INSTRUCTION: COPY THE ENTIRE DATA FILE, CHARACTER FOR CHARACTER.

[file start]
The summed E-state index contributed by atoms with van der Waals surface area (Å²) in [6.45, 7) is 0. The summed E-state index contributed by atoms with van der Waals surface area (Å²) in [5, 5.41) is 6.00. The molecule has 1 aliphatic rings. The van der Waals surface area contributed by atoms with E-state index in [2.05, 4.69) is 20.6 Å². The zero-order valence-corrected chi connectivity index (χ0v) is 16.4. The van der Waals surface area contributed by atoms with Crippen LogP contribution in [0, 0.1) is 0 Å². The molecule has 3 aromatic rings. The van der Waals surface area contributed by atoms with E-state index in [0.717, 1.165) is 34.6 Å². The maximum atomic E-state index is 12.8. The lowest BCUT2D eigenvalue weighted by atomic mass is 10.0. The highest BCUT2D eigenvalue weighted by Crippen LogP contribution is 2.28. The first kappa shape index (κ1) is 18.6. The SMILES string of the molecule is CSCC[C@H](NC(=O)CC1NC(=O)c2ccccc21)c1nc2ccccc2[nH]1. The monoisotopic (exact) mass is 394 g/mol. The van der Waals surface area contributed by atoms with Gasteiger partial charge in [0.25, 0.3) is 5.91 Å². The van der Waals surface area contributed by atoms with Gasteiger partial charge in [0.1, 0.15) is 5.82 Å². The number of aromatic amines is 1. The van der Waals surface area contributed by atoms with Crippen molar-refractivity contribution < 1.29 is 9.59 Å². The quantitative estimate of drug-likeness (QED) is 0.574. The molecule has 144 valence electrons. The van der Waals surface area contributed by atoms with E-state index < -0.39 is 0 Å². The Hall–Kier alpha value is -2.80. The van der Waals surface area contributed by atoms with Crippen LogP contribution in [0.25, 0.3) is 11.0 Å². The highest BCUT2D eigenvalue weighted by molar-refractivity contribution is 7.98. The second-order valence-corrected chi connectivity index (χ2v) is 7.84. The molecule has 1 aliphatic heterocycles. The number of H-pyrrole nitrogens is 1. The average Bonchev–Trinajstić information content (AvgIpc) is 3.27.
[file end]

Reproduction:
The summed E-state index contributed by atoms with van der Waals surface area (Å²) in [6.45, 7) is 0. The summed E-state index contributed by atoms with van der Waals surface area (Å²) in [5, 5.41) is 6.00. The molecule has 1 aliphatic rings. The van der Waals surface area contributed by atoms with E-state index in [2.05, 4.69) is 20.6 Å². The zero-order valence-corrected chi connectivity index (χ0v) is 16.4. The van der Waals surface area contributed by atoms with Crippen LogP contribution in [0, 0.1) is 0 Å². The molecule has 3 aromatic rings. The van der Waals surface area contributed by atoms with E-state index in [0.717, 1.165) is 34.6 Å². The maximum atomic E-state index is 12.8. The lowest BCUT2D eigenvalue weighted by atomic mass is 10.0. The highest BCUT2D eigenvalue weighted by Crippen LogP contribution is 2.28. The first kappa shape index (κ1) is 18.6. The SMILES string of the molecule is CSCC[C@H](NC(=O)CC1NC(=O)c2ccccc21)c1nc2ccccc2[nH]1. The monoisotopic (exact) mass is 394 g/mol. The van der Waals surface area contributed by atoms with Gasteiger partial charge in [0.25, 0.3) is 5.91 Å². The van der Waals surface area contributed by atoms with Gasteiger partial charge in [0.1, 0.15) is 5.82 Å². The number of aromatic amines is 1. The van der Waals surface area contributed by atoms with Crippen molar-refractivity contribution < 1.29 is 9.59 Å². The quantitative estimate of drug-likeness (QED) is 0.574. The molecule has 144 valence electrons. The van der Waals surface area contributed by atoms with E-state index < -0.39 is 0 Å². The Hall–Kier alpha value is -2.80. The van der Waals surface area contributed by atoms with Crippen LogP contribution in [0.25, 0.3) is 11.0 Å². The highest BCUT2D eigenvalue weighted by molar-refractivity contribution is 7.98. The second-order valence-corrected chi connectivity index (χ2v) is 7.84. The molecule has 1 aliphatic heterocycles. The number of H-pyrrole nitrogens is 1. The average Bonchev–Trinajstić information content (AvgIpc) is 3.27.